1908 Grand Prix season Racing regulations articles: 2

Season review

The Targa Florio opened the season with a small field of 9 entrants. In a close race across the rough Sicilian roads, the FIATs of Nazzaro and Lancia led initially, but when they had to stop at the pits it was Vincenzo Trucco close behind who took the lead. He held it to the finish to give Isotta-Fraschini its first major victory.[4][7]

The French Grand Prix was once again held on the 77km circuit on the northern French coast at Dieppe. Although this was only the third annual Grand Prix, the organising body, the ACF, numbered it the 11th French Grand Prix – by retroactively including the earlier inter-city races to add more faux-prestige.[8] The track was well-provided for. Teams had service places built in a divided trench, from whence, subsequently, came the term “pits”.[9] A big field of 48 cars arrived, of which half were French manufacturers. Challenging the established Renault, Richard-Brasier, Clément-Bayard and Mors were FIAT and Itala from Italy, and Benz, Mercedes and Opel from Germany. Otto Salzer, in his Mercedes, led the first lap. Then as he fell back with engine issues it was Nazzaro and Wagner (FIATs), Lautenschlager (Mercedes) and Hémery (Benz) who diced for the lead. The French cars dropped out with mechanical problems, as did the FIATs. Hémery was caught by a stone thrown up that smashed his goggles and put glass splinters in his eye. Despite the injury, he pressed on, closing in on the Mercedes. Even though Lautenschlager had to ease off to save his tyres he took the victory from Hémery, with René Hanriot third in another Benz. The partisan French crowd was left very disgruntled.[10][5][7]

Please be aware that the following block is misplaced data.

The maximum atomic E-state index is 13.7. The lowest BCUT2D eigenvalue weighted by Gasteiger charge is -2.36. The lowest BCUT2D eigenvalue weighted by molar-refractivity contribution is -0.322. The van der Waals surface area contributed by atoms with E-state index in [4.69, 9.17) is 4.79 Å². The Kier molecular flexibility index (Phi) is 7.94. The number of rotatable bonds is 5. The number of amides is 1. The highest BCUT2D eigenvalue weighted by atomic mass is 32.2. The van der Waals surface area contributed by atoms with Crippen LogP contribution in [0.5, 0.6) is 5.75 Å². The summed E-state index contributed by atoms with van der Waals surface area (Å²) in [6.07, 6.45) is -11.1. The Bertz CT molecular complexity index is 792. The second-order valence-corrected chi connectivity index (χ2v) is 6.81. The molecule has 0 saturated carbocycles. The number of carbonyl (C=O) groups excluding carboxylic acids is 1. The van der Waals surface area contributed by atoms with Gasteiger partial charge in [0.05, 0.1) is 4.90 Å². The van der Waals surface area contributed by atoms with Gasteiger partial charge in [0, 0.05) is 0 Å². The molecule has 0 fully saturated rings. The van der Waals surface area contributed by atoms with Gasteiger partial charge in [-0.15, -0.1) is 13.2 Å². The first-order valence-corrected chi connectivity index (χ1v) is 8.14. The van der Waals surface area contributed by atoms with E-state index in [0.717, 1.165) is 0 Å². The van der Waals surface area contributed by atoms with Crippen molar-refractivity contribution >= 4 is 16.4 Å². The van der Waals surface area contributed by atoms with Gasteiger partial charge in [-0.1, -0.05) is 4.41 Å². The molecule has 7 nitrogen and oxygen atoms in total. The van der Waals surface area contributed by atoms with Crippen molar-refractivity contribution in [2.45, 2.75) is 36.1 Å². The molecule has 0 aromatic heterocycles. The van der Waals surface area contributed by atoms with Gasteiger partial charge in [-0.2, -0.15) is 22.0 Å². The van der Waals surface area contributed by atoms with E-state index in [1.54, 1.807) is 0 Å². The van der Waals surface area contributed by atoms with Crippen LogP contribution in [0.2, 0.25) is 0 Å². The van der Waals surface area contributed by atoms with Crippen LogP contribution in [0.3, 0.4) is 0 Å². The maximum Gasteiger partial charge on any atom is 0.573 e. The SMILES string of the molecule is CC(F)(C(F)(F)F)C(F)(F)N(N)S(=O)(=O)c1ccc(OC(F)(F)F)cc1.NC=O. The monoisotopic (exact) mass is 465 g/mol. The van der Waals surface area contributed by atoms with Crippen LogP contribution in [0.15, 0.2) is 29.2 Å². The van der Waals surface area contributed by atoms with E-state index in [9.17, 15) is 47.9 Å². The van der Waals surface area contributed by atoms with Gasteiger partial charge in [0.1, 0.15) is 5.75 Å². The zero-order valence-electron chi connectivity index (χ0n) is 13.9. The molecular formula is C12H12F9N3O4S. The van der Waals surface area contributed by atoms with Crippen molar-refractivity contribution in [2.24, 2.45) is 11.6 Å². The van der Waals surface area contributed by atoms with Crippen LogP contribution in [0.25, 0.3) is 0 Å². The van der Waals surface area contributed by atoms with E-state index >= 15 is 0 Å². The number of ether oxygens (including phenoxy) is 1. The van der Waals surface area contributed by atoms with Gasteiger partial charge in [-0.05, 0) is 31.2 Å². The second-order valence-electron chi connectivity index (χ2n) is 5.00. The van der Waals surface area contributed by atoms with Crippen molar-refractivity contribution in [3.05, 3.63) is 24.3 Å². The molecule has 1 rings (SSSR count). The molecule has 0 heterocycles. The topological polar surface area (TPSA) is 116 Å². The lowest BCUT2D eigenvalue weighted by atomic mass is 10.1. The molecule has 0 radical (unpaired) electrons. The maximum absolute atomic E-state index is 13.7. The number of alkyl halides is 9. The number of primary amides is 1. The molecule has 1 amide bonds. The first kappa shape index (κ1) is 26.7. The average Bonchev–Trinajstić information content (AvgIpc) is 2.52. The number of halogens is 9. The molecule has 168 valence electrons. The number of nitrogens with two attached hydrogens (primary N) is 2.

The day before, a huge field of 64 mostly French cars had entered for the inaugural Grand Prix des Voiturettes. Albert Guyot had enough fuel in his Delage to run the near 6-hour race without stopping. So when the leading pair of Sizaire-Naudins had to pit he could carry on to a comfortable 16-minute victory. Naudin was second followed by the Lion-Peugeots of Jules Goux and Georges Boillot.[4][11] Later in the year, at the "Coupe des Voiturettes" run at Compiègne, the Sizaire-Naudins had bigger fuel-tanks so now they could also run non-stop. Naudin won ahead of his co-owner Sizaire, with Goux coming third.[11][6]

Following its sponsorship of the great race from Peking to Paris in 1907, this year French newspaper Le Matin organised an even longer one from New York to Paris – travelling across the United States to Alaska before getting a boat to Japan, and Vladivostok. Six cars started in Times Square on February 12th. After much controversy, the American team in a Thomas Flyer was declared the winner.[12]

In the United States, there had been a schism between the AAA (Automobile Association of America) and the ACA (Automobile Club of America). The former ran the Vanderbilt Cup races, but these had been plagued by poor crowd control, and the 1907 race had been cancelled accordingly. It was reinstated in 1908 to the AAA’s own rules. This upset the European teams, who boycotted the race, and so the ACA took the opportunity to launch their own race: the American Grand Prize run to the AIACR regulations and held on Thanksgiving Day, a month after the Vanderbilt Cup.[4]

American Grand Prize trophy